Ibrahim Barkindo 5 Introduction to Nigerian Constitutional Law: An Outline

prevail, and that other law shall to the extent of the inconsistency be void. (emphasis added) b) Separation of powers: this concept means that the powers and functions of government should not be concentrated in one sector, so that the one enacting law should not be the interpreter as well as executor of the judgments. If this is so, the citizens will be at jeopardy. Therefore, power must be separated and the government must have arms, legislative, executive and judiciary. c) Doctrine of covering the field: legislative powers in Nigeria are vested in the National Assembly and the States Houses of Assembly. The national Assembly shall make laws regarding items within the Exclusive Legislative List in Part I of the Second Schedule. States Houses of Assembly may make laws regarding any item in the Concurrent Legislative List which is in Part II of the Second Schedule or on any matter not included in the Exclusive Legislative List (Residual List). Additionally, the National Assembly may make laws regarding any matter within the Concurrent Legislative List. Should the federal legislature (National Assembly) enact a Law on a matter in the concurrent list, which is comprehensive on the subject matter, then it is deemed to have covered the whole field and there is no need for a state legislature (House of Assembly) to enact another law on it, because if it does, the provisions of the national assembly carry more weight and if there is a conflict, it is the provisions of the National Assembly that will prevail. d) Fundamental Objectives and Directive Principles of State Policy: this is the philosophy by which the government. These are laid down to be pursued in the efforts of the nation to realise the national ideals. This is now in Chapter II and it is subdivided into obligations of the government, political objectives, economic, social, educational, foreign policy objectives and the rest. It also includes the duties of a citizen. e) Human Rights: these rights are considered fundamental that every human being should enjoy them and the state enjoined to protect and promote them. They are right to life, right to dignity of human person, right to personal liberty, right to fair hearing, right to private and family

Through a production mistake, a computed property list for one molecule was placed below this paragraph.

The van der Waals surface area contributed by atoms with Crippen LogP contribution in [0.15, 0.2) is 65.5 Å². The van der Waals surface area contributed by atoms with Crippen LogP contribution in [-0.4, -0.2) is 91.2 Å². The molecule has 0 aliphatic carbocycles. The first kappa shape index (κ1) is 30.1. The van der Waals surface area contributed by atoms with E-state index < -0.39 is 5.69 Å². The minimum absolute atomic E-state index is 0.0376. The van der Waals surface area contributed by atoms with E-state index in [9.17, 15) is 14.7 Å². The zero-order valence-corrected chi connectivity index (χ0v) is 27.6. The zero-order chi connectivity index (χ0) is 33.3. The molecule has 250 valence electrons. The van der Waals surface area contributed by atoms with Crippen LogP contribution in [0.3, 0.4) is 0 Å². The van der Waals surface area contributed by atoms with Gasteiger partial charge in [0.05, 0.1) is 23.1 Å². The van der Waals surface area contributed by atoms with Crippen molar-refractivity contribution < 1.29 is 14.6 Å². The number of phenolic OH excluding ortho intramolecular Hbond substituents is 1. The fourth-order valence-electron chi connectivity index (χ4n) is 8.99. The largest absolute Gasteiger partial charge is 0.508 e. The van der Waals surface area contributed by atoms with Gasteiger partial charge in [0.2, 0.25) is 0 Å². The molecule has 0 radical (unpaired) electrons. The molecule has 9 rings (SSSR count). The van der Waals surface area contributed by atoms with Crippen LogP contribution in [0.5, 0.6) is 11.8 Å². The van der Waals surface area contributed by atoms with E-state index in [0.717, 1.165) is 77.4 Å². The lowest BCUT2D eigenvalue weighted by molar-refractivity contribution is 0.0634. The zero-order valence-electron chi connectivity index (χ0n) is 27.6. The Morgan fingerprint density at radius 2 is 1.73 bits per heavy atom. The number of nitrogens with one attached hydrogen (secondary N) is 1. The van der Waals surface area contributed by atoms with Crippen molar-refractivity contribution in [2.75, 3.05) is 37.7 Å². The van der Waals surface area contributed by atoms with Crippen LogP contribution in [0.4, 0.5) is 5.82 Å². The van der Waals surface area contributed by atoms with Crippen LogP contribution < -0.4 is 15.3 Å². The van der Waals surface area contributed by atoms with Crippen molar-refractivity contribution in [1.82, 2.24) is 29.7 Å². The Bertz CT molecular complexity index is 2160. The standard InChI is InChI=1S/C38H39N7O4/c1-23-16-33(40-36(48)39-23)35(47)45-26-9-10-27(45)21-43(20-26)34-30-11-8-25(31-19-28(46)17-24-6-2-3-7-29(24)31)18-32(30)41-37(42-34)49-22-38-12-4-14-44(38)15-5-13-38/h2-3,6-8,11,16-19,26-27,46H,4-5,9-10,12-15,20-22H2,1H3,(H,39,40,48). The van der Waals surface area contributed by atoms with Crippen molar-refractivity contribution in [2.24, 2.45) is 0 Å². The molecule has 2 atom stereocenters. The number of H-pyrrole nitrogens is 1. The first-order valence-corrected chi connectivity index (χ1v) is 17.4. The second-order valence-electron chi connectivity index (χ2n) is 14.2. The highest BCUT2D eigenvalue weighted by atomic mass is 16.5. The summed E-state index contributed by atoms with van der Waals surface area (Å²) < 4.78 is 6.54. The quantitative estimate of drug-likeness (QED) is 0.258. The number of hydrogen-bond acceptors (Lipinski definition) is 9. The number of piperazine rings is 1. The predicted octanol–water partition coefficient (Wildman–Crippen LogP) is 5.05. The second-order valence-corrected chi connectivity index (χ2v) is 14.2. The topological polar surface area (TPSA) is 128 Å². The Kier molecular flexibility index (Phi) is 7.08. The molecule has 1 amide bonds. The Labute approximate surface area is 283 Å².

Ibrahim Barkindo 6 Introduction to Nigerian Constitutional Law: An Outline

life, right to freedom of religion, etc. They are provided for under Chapter IV. f) The Rule of Law: this doctrine means that everything should be done in accordance with the law; all government departments and functionaries must be able to justify their actions according to law. If they are unable to justify such actions, any affected person may resort to court and seek remedy. It also means Equality of before the Law. It also means that government should be conducted within a framework of recognized rules and principles which restrict discretionary power.

7. Powers of Government: The powers of the government of Nigeria are divided into the three organs across the tiers of government. Ss. 4, 5, 6 and 7. The chart below explains it:
SN 1. 2. 3. ORGAN OF GOV’T LEGISLATIVE EXECUTIVE JUDICIARY TIER OF GOVEERNMENT FEDERAL STATE NATIONAL STATE HOUSE ASSEMBLY OF ASSEMBLY PRESIDENT GOVERNOR SC/CA/FHC HC/SCA/CCA

LOCAL LG LEGISLATIVE COUNCIL LG CHAIRMAN